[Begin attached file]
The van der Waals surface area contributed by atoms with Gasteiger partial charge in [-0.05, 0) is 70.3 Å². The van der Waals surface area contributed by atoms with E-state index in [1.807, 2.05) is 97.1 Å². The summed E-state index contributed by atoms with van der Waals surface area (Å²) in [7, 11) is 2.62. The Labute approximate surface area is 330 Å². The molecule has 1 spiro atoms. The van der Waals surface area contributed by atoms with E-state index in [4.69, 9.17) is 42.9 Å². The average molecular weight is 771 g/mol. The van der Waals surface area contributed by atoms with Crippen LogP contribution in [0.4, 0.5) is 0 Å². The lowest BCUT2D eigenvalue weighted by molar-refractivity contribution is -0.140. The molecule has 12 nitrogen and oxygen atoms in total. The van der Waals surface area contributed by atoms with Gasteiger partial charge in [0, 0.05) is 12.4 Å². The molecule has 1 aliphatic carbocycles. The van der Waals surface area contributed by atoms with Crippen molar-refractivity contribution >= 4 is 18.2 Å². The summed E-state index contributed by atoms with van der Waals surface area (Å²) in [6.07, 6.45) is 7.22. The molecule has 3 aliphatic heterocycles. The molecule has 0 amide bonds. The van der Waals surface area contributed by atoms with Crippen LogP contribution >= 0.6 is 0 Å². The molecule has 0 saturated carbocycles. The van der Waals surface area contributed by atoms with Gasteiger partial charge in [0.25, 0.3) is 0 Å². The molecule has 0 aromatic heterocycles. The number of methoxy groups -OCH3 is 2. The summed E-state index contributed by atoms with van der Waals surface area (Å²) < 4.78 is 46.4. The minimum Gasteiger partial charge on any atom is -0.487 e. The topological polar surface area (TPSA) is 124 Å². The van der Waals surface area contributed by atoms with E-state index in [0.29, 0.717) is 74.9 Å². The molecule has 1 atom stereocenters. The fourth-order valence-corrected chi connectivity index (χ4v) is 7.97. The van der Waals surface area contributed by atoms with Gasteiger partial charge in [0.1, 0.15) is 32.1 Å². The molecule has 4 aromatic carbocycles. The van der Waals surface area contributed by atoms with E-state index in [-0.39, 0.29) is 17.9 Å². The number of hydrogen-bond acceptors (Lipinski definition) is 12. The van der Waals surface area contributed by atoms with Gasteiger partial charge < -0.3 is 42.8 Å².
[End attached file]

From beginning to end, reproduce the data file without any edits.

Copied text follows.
The van der Waals surface area contributed by atoms with Gasteiger partial charge in [-0.05, 0) is 70.3 Å². The van der Waals surface area contributed by atoms with E-state index in [1.807, 2.05) is 97.1 Å². The summed E-state index contributed by atoms with van der Waals surface area (Å²) in [7, 11) is 2.62. The Labute approximate surface area is 330 Å². The molecule has 1 spiro atoms. The van der Waals surface area contributed by atoms with E-state index in [4.69, 9.17) is 42.9 Å². The average molecular weight is 771 g/mol. The van der Waals surface area contributed by atoms with Crippen LogP contribution in [0.4, 0.5) is 0 Å². The lowest BCUT2D eigenvalue weighted by molar-refractivity contribution is -0.140. The molecule has 12 nitrogen and oxygen atoms in total. The van der Waals surface area contributed by atoms with Gasteiger partial charge in [0, 0.05) is 12.4 Å². The molecule has 1 aliphatic carbocycles. The van der Waals surface area contributed by atoms with Crippen molar-refractivity contribution >= 4 is 18.2 Å². The summed E-state index contributed by atoms with van der Waals surface area (Å²) in [6.07, 6.45) is 7.22. The molecule has 3 aliphatic heterocycles. The molecule has 0 amide bonds. The van der Waals surface area contributed by atoms with Crippen LogP contribution >= 0.6 is 0 Å². The molecule has 0 saturated carbocycles. The van der Waals surface area contributed by atoms with Gasteiger partial charge in [0.25, 0.3) is 0 Å². The molecule has 0 aromatic heterocycles. The number of methoxy groups -OCH3 is 2. The summed E-state index contributed by atoms with van der Waals surface area (Å²) < 4.78 is 46.4. The minimum Gasteiger partial charge on any atom is -0.487 e. The topological polar surface area (TPSA) is 124 Å². The van der Waals surface area contributed by atoms with E-state index in [0.29, 0.717) is 74.9 Å². The molecule has 1 atom stereocenters. The fourth-order valence-corrected chi connectivity index (χ4v) is 7.97. The van der Waals surface area contributed by atoms with Gasteiger partial charge in [0.1, 0.15) is 32.1 Å². The molecule has 4 aromatic carbocycles. The van der Waals surface area contributed by atoms with E-state index in [-0.39, 0.29) is 17.9 Å². The number of hydrogen-bond acceptors (Lipinski definition) is 12. The van der Waals surface area contributed by atoms with Gasteiger partial charge < -0.3 is 42.8 Å².